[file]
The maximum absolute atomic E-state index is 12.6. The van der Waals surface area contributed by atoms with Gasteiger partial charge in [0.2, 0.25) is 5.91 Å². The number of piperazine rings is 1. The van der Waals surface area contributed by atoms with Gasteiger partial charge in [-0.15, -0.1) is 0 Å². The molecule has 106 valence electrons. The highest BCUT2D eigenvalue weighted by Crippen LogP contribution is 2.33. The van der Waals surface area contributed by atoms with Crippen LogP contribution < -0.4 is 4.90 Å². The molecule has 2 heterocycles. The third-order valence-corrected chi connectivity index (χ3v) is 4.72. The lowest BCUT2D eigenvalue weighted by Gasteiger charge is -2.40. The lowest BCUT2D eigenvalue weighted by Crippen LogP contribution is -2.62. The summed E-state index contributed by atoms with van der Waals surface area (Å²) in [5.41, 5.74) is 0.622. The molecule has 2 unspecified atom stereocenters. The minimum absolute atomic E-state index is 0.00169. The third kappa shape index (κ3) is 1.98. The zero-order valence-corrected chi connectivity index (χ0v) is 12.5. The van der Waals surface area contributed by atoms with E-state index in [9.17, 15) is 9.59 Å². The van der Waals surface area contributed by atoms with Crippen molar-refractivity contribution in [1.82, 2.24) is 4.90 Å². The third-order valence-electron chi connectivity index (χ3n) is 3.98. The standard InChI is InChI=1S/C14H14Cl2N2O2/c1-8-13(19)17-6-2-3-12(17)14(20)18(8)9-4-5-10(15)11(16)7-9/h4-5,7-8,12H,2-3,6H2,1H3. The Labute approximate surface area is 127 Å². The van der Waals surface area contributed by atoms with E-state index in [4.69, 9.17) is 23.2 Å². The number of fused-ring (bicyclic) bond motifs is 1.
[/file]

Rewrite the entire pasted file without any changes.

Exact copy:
The maximum absolute atomic E-state index is 12.6. The van der Waals surface area contributed by atoms with Gasteiger partial charge in [0.2, 0.25) is 5.91 Å². The number of piperazine rings is 1. The van der Waals surface area contributed by atoms with Gasteiger partial charge in [-0.15, -0.1) is 0 Å². The molecule has 106 valence electrons. The highest BCUT2D eigenvalue weighted by Crippen LogP contribution is 2.33. The van der Waals surface area contributed by atoms with Crippen LogP contribution < -0.4 is 4.90 Å². The molecule has 2 heterocycles. The third-order valence-corrected chi connectivity index (χ3v) is 4.72. The lowest BCUT2D eigenvalue weighted by Gasteiger charge is -2.40. The lowest BCUT2D eigenvalue weighted by Crippen LogP contribution is -2.62. The summed E-state index contributed by atoms with van der Waals surface area (Å²) in [5.41, 5.74) is 0.622. The molecule has 2 unspecified atom stereocenters. The minimum absolute atomic E-state index is 0.00169. The third kappa shape index (κ3) is 1.98. The zero-order valence-corrected chi connectivity index (χ0v) is 12.5. The van der Waals surface area contributed by atoms with E-state index in [9.17, 15) is 9.59 Å². The van der Waals surface area contributed by atoms with Crippen molar-refractivity contribution in [1.82, 2.24) is 4.90 Å². The third-order valence-electron chi connectivity index (χ3n) is 3.98. The standard InChI is InChI=1S/C14H14Cl2N2O2/c1-8-13(19)17-6-2-3-12(17)14(20)18(8)9-4-5-10(15)11(16)7-9/h4-5,7-8,12H,2-3,6H2,1H3. The Labute approximate surface area is 127 Å². The van der Waals surface area contributed by atoms with E-state index in [4.69, 9.17) is 23.2 Å². The number of fused-ring (bicyclic) bond motifs is 1.